I must go down to the seas again, to the lonely sea and the sky,
And all I ask is a tall ship and a star to steer her by;
And the wheel’s kick and the wind’s song and the white sail’s shaking,
And a grey mist on the sea’s face, and a grey dawn breaking.
I must go down to the seas again, for the call of the running tide
Is a wild call and a clear call that may not be denied;
And all I ask is a windy day with the white clouds flying,
And the flung spray and the blown spume, and the sea-gulls crying.
I must go down to the seas again, to the vagrant gypsy life,
To the gull’s way and the whale’s way where the wind’s like a whetted knife;
And all I ask is a merry yarn from a laughing fellow-rover,
And quiet sleep and a sweet dream when the long trick’s over.
Summary of the Poem, “Sea Fever”
- Popularity of the Poem, “Sea Fever”: This poem was written by John Masefield, a great poet and English writer. ‘Sea Fever’ is one of the famous poems known for wanderlust and love for nature. It was first published in 1902 in Salt-Water Ballads. The poem speaks about a person who talks about his never-ending love for the sea. It also illustrates how he thinks of the sea as a female and urges to spend quality time with her. Its popularity, however, lies in that it deals with the phenomenon of man versus nature.
- “Sea Fever” as a Representative of Natural world: This poem is about the poet’s affection about the beautiful sea and its creature. He desperately wants to go to the lonely sea. Therefore, he urges to have a well-built ship to sail through the melancholic sea. He asks the star to guide him throughout his journey. On his adventure, he intends to enjoy the early mist that rises from the sea along with grey dawn breaking. He wishes to capture the sight when strong winds carrying the clouds and listen to the cries of sea creatures. He wants to be carefree as a gypsy to adore the adventurous life of the sea.
- Major Themes in “Sea Fever”: Wanderlust, adventure, and memories are the major themes of this poem. The speaker hears the calls of nature, an irresistible invitation to exploration, adventure, and jubilant life. He desires to break out of his present situation and return to the adventurous life of the sea. He simply wants a rest from the intense current environment to lead a simple life with beauties of nature. On a deeper level, the voyage can also be compared with life that is full of challenges and tribulations. Despite all the odds it brings, everyone desires to live it at its maximum.
Analysis of Literary Devices Used in “Sea Fever”
Literary devices are tools used by writers to convey their emotions, ideas, and themes to make texts more appealing to the reader. John Mansfield has also used some literary devices in this poem to make it superb. The analysis of some of the literary devices used in this poem has been given below.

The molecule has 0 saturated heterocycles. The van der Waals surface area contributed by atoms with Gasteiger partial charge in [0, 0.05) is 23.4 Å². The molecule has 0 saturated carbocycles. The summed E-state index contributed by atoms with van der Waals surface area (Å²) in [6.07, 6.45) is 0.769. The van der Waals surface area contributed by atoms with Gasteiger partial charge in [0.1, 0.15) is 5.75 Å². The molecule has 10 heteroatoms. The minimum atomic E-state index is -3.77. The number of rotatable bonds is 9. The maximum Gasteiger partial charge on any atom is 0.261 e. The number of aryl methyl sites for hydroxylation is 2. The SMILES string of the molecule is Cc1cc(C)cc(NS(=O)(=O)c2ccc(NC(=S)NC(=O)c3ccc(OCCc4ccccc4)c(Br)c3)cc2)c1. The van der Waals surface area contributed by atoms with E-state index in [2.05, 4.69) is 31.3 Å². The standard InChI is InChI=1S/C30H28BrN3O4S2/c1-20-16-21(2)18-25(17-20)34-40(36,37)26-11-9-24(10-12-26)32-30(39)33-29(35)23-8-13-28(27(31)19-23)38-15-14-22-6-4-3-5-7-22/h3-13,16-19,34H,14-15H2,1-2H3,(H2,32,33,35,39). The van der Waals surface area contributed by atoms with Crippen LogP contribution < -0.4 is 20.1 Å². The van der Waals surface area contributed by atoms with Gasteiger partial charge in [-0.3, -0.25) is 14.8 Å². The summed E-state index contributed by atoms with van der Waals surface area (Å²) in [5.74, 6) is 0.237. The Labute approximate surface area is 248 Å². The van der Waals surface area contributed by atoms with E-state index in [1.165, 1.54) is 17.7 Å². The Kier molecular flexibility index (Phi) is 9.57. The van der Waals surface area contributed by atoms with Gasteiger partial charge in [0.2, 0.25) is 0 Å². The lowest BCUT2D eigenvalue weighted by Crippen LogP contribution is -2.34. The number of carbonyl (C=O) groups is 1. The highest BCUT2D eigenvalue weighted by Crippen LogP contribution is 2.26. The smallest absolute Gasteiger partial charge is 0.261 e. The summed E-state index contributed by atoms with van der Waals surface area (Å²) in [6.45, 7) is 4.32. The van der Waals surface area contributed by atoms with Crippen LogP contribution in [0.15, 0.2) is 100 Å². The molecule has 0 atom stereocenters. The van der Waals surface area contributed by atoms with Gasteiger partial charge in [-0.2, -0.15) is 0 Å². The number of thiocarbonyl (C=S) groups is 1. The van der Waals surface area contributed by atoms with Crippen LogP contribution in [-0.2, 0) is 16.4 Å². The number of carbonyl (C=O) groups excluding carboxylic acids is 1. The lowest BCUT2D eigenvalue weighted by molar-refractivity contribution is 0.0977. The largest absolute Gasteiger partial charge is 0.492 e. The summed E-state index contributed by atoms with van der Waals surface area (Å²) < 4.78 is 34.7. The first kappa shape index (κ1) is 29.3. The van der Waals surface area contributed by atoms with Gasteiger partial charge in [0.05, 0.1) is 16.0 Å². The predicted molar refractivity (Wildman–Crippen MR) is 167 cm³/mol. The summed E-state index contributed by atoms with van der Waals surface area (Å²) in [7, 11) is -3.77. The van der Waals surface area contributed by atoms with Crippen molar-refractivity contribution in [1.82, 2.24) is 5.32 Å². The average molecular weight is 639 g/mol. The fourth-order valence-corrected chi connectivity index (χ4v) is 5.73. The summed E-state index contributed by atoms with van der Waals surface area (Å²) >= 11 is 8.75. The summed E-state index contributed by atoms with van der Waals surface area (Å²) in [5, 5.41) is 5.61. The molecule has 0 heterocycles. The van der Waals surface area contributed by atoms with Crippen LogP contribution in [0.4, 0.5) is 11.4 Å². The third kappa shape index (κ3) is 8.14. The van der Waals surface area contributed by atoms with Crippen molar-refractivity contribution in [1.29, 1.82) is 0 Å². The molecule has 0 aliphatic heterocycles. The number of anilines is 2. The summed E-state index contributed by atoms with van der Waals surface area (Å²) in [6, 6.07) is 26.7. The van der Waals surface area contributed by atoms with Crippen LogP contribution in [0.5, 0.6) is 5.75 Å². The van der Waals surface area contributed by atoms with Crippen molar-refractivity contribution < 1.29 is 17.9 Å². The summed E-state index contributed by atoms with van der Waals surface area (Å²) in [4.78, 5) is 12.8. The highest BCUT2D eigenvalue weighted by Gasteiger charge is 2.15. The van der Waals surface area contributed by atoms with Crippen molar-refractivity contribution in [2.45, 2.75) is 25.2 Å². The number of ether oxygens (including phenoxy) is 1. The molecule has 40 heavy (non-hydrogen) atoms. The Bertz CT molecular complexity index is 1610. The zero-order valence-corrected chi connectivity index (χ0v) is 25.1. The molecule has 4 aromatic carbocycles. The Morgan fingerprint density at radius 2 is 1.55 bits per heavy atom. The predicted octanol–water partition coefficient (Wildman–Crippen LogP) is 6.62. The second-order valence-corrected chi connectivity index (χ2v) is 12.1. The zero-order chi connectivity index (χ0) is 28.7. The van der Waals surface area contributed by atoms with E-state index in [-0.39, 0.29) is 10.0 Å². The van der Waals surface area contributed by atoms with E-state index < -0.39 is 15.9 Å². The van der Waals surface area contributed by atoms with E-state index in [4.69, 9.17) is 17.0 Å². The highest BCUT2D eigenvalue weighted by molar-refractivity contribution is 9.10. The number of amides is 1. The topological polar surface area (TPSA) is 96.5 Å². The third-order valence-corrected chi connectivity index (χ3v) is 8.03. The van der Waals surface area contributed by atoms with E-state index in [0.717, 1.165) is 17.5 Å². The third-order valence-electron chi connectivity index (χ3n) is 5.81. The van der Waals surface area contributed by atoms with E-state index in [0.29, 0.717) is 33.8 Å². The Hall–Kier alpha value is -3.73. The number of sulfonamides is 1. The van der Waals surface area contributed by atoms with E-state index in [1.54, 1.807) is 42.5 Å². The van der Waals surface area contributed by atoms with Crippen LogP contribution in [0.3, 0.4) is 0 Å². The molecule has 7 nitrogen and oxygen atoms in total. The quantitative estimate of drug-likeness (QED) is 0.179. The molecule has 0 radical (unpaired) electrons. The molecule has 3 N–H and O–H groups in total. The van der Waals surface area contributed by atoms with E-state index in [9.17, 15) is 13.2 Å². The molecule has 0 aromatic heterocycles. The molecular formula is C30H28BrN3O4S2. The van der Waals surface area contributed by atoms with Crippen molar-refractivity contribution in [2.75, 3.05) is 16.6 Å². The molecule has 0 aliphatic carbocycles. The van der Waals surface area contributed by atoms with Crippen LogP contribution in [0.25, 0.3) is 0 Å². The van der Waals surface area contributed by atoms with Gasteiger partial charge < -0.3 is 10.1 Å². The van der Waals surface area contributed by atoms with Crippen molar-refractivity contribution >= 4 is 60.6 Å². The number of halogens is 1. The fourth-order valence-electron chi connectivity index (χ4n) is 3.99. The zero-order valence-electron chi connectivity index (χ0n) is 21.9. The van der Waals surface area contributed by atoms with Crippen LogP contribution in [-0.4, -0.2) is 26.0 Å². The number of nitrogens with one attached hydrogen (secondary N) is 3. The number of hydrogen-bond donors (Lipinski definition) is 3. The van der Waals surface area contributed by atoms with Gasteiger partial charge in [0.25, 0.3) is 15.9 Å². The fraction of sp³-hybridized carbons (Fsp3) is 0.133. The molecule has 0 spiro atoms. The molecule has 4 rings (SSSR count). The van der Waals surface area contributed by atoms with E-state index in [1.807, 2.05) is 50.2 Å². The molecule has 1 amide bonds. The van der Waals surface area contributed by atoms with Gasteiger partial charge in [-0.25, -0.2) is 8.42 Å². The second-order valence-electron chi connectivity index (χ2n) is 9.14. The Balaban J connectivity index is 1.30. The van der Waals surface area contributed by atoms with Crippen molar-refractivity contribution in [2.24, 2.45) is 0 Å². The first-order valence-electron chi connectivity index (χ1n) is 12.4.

- Assonance: Assonance is the repetition of vowel sounds in the same line such as the sound of /i / and /a/ in “wheel’s kick and the wind’s song and the white sail’s shaking”.
- Anaphora: It refers to the repetition of a word or expression in the first part of some verses. For example, ‘And I’ll ask’ is repeated in all stanzas of the poem to emphasize the point of expressing strong desire.
- Alliteration: Alliteration is the repetition of consonant sounds in the same line in quick succession. For example, the sound of /w/ in “To the gull’s way and the whale’s way where the wind’s like a whetted knife” and the sound of /s/ in “a star to steer her by”.
- Consonance: Consonance is the repetition of consonant sounds in the same line. For example, the sound of /l/ in “Is a wild call and a clear call” and the sound of /n/ in “the wind’s song and the white sail’s shaking”.
- Enjambment: It is defined as a thought in verse that does not come to an end at a line break. Instead, it continues to the next line. For example,
“I must go down to the seas again, for the call of the running tide
Is a wild call and a clear call that may not be denied.”
- Imagery: Imagery is used to make readers perceive things involving their five senses. For example, “I must go down to the seas again, to the lonely sea and the sky”, “And all I ask is a windy day with the white clouds flying” and “And quiet sleep and a sweet dream when the long trick’s over.”
- Personification: Personification is to give human qualities to inanimate objects. For example, ‘Windy is personified in “And all I ask is a windy day with the white clouds flying”; ‘Yarn is personified in “And all I ask is a merry yarn from a laughing fellow-rover” and ‘Ship’ is personified in “And all I ask is a tall ship and a star to steer her by.”
- Symbolism: Symbolism is a use of symbols to signify ideas and qualities by giving them symbolic meanings different from their literal meanings. The sea symbolizes happiness and joy for the speaker.
Analysis of Poetic Devices “Sea Fever”
Poetic and literary devices are the same, but a few are used only in poetry. Here is the analysis of some of the poetic devices used in this poem.
- End Rhyme: End rhyme is used to make the stanza melodious. For example, “sky/by” and “shaking/breaking.”
- Quatrain: A quatrain is a four-lined stanza borrowed from Persian poetry. Here, each stanza is a quatrain.
- Rhyme Scheme: The poem follows the ABAB rhyme scheme, which continues until the end.
- Stanza: A stanza is a poetic form of some lines. There are three stanzas in this poem, with each having four verses.
Quotes to be Used
The lines stated below are useful when describing the enchanting beauty of the sea or an ocean.
“And the wheel’s kick and the wind’s song and the white sail’s shaking,
And a grey mist on the sea’s face, and a grey dawn breaking.”